Draggin’ my wagon.


I took a break on Friday from walking due to this relentless heat and humidity, but, I was back at it again this morning. I guess I’m just like the rabbit trying to catch up to that elusive carrot since I am chasing after my various walking goals as well.

Just like the picture on the left, I started out quick like a bunny, all fresh and full of energy, while hopping … er walking, down Emmons Boulevard. But, very soon the sun began to climb higher in the sky and beat down on me.  Even though I wasn’t wearing a spotted brown fur coat, I was pretty warm nonetheless, so I made it an abbreviated walk.

On most weekdays, I could call out “run rabbit run” because it would not be the first time I’ve interrupted a bunny, just like the one you see above, who was woolgathering and munching down on breakfast at the same time. Usually those bunnies are out on the lawn enjoying the tender grass, but they quickly scoot into nearby bushes, or duck behind big plants, just as soon as they see the homeowner exit the house.  For the most part, homeowners are oblivious to these bunnies, so the cute and furry little creatures merely bide their time ‘til the car pulls out of the driveway, and then they magically appear on the lawn again a few minutes later.  That is, until I come along, then they have to devise a Plan “B” and so they run like h*ll.

The bunnies are more plentiful on the weekend when most cars remain parked in the driveway so they are free to graze anywhere they want.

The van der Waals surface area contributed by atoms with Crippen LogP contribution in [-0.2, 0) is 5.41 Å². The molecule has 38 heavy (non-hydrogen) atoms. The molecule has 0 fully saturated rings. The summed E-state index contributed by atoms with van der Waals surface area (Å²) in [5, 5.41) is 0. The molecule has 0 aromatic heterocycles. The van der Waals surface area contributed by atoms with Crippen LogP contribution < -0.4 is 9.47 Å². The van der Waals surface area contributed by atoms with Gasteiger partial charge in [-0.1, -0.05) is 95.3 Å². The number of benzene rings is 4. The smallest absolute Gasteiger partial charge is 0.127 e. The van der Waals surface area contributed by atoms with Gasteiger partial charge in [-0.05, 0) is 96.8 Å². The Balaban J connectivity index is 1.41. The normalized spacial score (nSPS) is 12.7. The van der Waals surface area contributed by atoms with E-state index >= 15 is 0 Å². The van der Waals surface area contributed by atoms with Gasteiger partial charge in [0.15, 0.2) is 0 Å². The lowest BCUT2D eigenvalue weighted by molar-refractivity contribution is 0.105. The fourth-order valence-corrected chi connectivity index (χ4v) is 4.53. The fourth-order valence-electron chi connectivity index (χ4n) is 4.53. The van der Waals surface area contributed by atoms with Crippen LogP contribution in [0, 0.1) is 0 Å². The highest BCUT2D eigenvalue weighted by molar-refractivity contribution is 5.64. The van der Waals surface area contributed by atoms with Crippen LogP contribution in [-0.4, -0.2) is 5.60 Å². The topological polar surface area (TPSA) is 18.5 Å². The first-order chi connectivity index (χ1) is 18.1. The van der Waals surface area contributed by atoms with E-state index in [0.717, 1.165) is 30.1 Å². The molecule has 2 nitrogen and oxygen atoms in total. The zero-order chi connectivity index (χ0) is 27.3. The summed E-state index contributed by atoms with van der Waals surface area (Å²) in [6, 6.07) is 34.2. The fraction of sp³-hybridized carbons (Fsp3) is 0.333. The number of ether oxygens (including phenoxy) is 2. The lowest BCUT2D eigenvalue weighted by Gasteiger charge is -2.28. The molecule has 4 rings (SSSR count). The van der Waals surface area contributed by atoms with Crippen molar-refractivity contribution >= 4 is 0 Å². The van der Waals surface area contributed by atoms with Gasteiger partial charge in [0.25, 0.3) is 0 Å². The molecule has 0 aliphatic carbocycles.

I’ve seen very few bunnies in Lincoln Park so far this Summer. That’s because the brainy bunnies head to Wyandotte where most people have automatic sprinkler systems.  If they stay in Lincoln Park, the grass tastes like Shredded Wheat cereal – ugh!

So, the quiet morning brought some photo opportunities anyway and I also got a picture of this bunny scooting away just as I approached. But, where was that usual flash of powder puff tail as he hopped away?

Hmmm – I’d say this bunny, just like this photographer, is suffering from “wagon is draggin’” syndrome.

So, how many days ‘til Fall?

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Good day sunshine?


It seems that the full moon and Mr. Sun have been boasting to one another about their brilliance this week. The Hay Moon was an appropriate name for that nighttime orb since most of our grass looks like hay right now, unless you’ve been watering like crazy to keep it green.

It was hot this morning, even though I left fairly early. There was a little breeze – but oh that humidity.  By the time I returned home from my walk to the tracks and back, I hit the 400-mile mark.  Then, I went to Memorial Park to cool off at the end of my regular trek.  It was there I saw the marquis was touting 78 degrees.